CAE :: Lesson 18

LOS CURSOS DE INGLES GRATIS PREFERIDOS POR LOS HISPANOHABLANTES

 

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Comparison: modifiers

 

 

 

Let us study the comparatives...

1. MODIFIERS with AS... AS...

We often use the modifiers almost, just, and nearly, and half, twice, three times, etc. with as...as...

a) You can use so instead of the first as in negative sentences, e.g. She's not nearly so difficult as people say.
b) After as...as we can either use a subject pronoun + auxiliary verb, or an object pronoun, e.g. She drives as fast as I do OR She drives as fast as me.

Twice can only be used before as...as NOT  Our new flat is twice bigger-tlian our old one . However three times, four times, etc. can be used with as...as or with a comparative adjective or adverb, e.g. The holiday cost three times more than I'd expected.

1.

My sister's almost as tall as me / almost as tall as I am.

2.

She's just as bossy now as when she was a child.

3.

Their house is nearly as big as yours.

4.

His latest film isn't half as good as his previous one.

5.

Our new flat is twice as big as our old one.

6.

The holiday cost three times as much as I'd expected.

2. MODIFIERS with comparative adjectives or adverbs

We use far, much, or a lot (informal) + comparative adjective or adverb for a big difference:

1.

The French wine is far more expensive than the South African one.
The play was much better than I'd expected.
He's driving a lot more carefully since he got points on his licence.

When we use more + noun for big differences we use much / far / a lot more + an uncountable noun and many / far / a lot more + a plural countable noun.

2.

She earns much more money than I do.
Women today have many more opportunities than they used to.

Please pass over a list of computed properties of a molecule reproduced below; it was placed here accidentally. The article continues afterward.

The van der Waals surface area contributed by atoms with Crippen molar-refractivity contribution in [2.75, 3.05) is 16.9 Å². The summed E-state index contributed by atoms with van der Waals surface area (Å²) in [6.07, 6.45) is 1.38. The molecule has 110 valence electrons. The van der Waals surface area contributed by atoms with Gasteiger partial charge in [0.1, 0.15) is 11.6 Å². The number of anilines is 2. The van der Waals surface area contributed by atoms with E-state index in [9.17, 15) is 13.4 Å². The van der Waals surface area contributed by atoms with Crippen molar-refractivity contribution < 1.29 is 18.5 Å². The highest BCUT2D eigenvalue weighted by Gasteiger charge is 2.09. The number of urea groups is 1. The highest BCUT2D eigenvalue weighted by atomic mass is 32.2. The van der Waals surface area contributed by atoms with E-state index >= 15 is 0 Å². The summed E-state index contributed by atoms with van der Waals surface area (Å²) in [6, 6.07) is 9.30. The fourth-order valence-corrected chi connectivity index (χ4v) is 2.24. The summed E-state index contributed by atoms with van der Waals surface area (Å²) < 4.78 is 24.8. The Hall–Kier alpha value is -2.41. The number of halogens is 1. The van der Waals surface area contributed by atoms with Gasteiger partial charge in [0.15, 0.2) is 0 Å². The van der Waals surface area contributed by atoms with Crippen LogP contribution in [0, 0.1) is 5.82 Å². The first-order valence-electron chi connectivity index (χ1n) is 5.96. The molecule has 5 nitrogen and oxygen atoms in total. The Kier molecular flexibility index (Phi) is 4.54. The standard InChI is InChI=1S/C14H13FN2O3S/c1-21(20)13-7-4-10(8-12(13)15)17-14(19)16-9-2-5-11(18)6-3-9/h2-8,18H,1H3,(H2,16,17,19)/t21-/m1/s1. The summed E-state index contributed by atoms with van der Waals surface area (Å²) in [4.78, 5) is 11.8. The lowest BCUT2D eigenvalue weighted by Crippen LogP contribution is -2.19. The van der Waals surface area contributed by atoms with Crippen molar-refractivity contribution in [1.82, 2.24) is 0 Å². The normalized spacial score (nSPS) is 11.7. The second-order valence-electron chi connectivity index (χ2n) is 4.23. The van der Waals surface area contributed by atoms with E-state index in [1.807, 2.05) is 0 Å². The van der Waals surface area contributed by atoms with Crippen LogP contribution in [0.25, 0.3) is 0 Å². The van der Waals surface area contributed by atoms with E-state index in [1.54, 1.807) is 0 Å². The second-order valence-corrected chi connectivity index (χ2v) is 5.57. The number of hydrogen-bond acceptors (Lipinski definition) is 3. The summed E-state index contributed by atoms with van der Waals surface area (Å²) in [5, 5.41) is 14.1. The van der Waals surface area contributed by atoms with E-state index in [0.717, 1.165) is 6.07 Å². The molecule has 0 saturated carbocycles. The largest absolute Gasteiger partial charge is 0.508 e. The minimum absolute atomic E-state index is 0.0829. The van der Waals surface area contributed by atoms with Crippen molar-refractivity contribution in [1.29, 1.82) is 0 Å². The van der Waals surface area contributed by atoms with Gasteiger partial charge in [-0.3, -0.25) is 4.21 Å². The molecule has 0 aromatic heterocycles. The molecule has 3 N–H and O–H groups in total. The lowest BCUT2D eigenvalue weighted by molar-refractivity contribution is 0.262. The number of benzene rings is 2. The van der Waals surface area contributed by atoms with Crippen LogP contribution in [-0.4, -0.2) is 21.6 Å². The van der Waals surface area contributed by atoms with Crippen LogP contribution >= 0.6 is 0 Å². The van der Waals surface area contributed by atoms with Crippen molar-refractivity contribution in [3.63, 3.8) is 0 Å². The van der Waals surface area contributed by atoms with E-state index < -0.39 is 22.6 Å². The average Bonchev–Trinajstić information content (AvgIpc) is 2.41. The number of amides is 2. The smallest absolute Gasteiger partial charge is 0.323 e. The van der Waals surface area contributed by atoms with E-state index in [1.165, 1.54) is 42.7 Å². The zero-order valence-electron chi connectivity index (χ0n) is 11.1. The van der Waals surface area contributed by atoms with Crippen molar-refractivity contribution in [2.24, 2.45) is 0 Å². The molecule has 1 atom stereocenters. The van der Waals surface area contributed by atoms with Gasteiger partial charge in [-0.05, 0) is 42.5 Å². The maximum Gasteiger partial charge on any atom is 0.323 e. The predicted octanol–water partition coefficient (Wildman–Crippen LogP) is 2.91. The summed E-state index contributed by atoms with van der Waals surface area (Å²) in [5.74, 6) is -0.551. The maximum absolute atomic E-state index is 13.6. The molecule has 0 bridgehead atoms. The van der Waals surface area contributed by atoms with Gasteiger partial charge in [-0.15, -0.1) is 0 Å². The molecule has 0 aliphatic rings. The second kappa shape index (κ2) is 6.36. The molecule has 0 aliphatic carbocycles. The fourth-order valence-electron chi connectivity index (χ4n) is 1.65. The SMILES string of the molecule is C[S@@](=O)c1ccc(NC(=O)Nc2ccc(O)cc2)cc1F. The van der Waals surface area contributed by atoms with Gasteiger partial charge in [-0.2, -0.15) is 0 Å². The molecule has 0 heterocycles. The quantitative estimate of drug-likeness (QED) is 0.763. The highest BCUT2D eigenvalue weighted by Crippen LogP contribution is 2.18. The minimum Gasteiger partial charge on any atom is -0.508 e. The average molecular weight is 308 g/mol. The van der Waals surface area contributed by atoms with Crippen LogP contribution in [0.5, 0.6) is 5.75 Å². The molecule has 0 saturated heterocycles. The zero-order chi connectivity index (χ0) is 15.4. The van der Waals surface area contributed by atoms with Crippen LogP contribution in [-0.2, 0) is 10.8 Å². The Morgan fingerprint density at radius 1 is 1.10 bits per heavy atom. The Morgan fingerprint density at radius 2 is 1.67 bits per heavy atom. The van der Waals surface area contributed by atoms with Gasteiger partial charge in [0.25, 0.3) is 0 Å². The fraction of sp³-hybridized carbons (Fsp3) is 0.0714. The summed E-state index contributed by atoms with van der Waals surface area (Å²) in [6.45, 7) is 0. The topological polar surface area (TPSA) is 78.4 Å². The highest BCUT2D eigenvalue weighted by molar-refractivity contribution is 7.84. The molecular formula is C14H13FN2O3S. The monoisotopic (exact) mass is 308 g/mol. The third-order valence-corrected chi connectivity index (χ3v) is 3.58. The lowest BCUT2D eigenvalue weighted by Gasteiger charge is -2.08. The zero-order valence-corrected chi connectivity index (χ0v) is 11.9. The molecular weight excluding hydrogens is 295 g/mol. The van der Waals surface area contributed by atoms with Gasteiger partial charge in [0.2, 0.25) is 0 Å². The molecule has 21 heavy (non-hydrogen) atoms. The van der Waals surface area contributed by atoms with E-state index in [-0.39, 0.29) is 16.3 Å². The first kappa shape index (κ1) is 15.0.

We use slightly, a little, or a bit (informal) + comparative adjective or adverb for a small difference.

3.

She's a little better than she was yesterday.
The later train is slightly cheaper than the earlier one.
Could you two talk a bit more quietly, please?

When we use more + noun for small differences, we use a little / slightly / a bit more + an uncountable noun and a few / slightly / a bit more + a plural countable noun.

4.

A: Would you like some more coffee? B: Just a little more, please.
We've only got a few more minutes before the show starts.

We sometimes repeat a comparative adjective or adverb for emphasis. When the comparative is formed with more, the adjective / adverb is only used after the second more (NOT It's getting more difficult and more difficult).

5.

The taxi driver drove faster and faster.
It's getting more and more difficult to make ends meet nowadays.

3. MODIFIERS with superlatives

We often use by far / much / easily, and nearly / almost to modify superlative adjectives or adverbs.

1.

It was by far the nicest of all the hotels we stayed at.
She's much the prettiest of the three children.
That was easily the best fish I've had for ages.
I'm nearly the oldest in my class.

4. THE... THE... + comparatives

We can use comparatives with the...the to say that things change or vary together.

a) When the verb in the first part is be, it can be left out, e.g. The more dangerous a sport (is), the more some people seem to be attracted to it.

b) We often use more + noun in this structure, e.g. The more coffee you drink, the less well you sleep.

c) When the second comparative is better, a reduced structure can be used, e.g. the bigger the better, etc. and also in set phrases like the more the merrier.

1.

The more dangerous a sport (is), the more exciting it is to watch.
The bigger the car (is), the more expensive it is to run.
The faster I speak in English, the more mistakes I make.
A: When do you want me to do it? B: The sooner the better.

On the next page you will be able to practise this grammar.

 
 

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